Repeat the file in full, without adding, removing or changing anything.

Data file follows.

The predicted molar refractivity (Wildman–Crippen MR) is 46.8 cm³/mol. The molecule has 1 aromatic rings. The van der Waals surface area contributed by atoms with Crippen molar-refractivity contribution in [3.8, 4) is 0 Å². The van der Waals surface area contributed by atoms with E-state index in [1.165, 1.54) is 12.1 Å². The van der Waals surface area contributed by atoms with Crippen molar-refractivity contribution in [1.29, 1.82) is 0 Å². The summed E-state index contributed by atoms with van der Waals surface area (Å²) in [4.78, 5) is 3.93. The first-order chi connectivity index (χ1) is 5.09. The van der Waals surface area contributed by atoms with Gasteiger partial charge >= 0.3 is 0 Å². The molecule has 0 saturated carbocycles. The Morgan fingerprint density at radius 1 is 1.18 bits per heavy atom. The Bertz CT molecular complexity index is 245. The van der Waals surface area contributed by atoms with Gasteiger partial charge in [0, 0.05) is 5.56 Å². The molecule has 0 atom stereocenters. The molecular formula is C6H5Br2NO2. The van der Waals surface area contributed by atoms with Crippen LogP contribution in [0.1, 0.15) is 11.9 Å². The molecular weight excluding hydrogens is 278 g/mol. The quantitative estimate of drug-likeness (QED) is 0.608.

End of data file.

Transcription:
The predicted molar refractivity (Wildman–Crippen MR) is 46.8 cm³/mol. The molecule has 1 aromatic rings. The van der Waals surface area contributed by atoms with Crippen molar-refractivity contribution in [3.8, 4) is 0 Å². The van der Waals surface area contributed by atoms with E-state index in [1.165, 1.54) is 12.1 Å². The van der Waals surface area contributed by atoms with Crippen molar-refractivity contribution in [1.29, 1.82) is 0 Å². The summed E-state index contributed by atoms with van der Waals surface area (Å²) in [4.78, 5) is 3.93. The first-order chi connectivity index (χ1) is 5.09. The van der Waals surface area contributed by atoms with Gasteiger partial charge >= 0.3 is 0 Å². The molecule has 0 saturated carbocycles. The Morgan fingerprint density at radius 1 is 1.18 bits per heavy atom. The Bertz CT molecular complexity index is 245. The van der Waals surface area contributed by atoms with Gasteiger partial charge in [0, 0.05) is 5.56 Å². The molecule has 0 atom stereocenters. The molecular formula is C6H5Br2NO2. The van der Waals surface area contributed by atoms with Crippen LogP contribution in [0.1, 0.15) is 11.9 Å². The molecular weight excluding hydrogens is 278 g/mol. The quantitative estimate of drug-likeness (QED) is 0.608.